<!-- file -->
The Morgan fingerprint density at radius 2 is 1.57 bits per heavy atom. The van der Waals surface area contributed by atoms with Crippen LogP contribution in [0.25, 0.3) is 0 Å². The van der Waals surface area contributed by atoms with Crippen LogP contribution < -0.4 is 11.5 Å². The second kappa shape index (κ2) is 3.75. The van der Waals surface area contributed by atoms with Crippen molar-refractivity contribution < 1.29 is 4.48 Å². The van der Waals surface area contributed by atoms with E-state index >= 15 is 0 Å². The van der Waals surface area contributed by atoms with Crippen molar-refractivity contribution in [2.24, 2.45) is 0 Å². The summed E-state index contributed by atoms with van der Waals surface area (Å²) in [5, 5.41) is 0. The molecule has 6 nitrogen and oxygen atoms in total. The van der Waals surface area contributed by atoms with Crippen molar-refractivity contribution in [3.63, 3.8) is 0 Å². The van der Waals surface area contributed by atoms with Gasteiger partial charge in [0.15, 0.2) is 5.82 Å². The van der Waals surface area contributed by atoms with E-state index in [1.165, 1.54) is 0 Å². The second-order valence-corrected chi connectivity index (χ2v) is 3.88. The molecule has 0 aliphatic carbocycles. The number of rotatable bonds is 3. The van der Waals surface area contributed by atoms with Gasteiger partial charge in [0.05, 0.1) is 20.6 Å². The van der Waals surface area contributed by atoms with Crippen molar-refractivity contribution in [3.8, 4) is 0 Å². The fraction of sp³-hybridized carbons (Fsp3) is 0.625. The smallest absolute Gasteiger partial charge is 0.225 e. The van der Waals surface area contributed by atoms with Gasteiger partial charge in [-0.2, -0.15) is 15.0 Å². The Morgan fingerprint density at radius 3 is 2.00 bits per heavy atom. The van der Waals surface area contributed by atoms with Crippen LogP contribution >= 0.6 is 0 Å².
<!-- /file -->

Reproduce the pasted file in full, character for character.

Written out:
The Morgan fingerprint density at radius 2 is 1.57 bits per heavy atom. The van der Waals surface area contributed by atoms with Crippen LogP contribution in [0.25, 0.3) is 0 Å². The van der Waals surface area contributed by atoms with Crippen LogP contribution < -0.4 is 11.5 Å². The second kappa shape index (κ2) is 3.75. The van der Waals surface area contributed by atoms with Crippen molar-refractivity contribution < 1.29 is 4.48 Å². The van der Waals surface area contributed by atoms with E-state index >= 15 is 0 Å². The van der Waals surface area contributed by atoms with Crippen molar-refractivity contribution in [2.24, 2.45) is 0 Å². The summed E-state index contributed by atoms with van der Waals surface area (Å²) in [5, 5.41) is 0. The molecule has 6 nitrogen and oxygen atoms in total. The van der Waals surface area contributed by atoms with Crippen molar-refractivity contribution in [3.63, 3.8) is 0 Å². The van der Waals surface area contributed by atoms with Gasteiger partial charge in [0.15, 0.2) is 5.82 Å². The van der Waals surface area contributed by atoms with E-state index in [1.165, 1.54) is 0 Å². The second-order valence-corrected chi connectivity index (χ2v) is 3.88. The molecule has 0 aliphatic carbocycles. The number of rotatable bonds is 3. The van der Waals surface area contributed by atoms with Gasteiger partial charge in [0.05, 0.1) is 20.6 Å². The van der Waals surface area contributed by atoms with Crippen molar-refractivity contribution in [3.8, 4) is 0 Å². The fraction of sp³-hybridized carbons (Fsp3) is 0.625. The smallest absolute Gasteiger partial charge is 0.225 e. The van der Waals surface area contributed by atoms with Gasteiger partial charge in [-0.2, -0.15) is 15.0 Å². The Morgan fingerprint density at radius 3 is 2.00 bits per heavy atom. The van der Waals surface area contributed by atoms with Crippen LogP contribution >= 0.6 is 0 Å².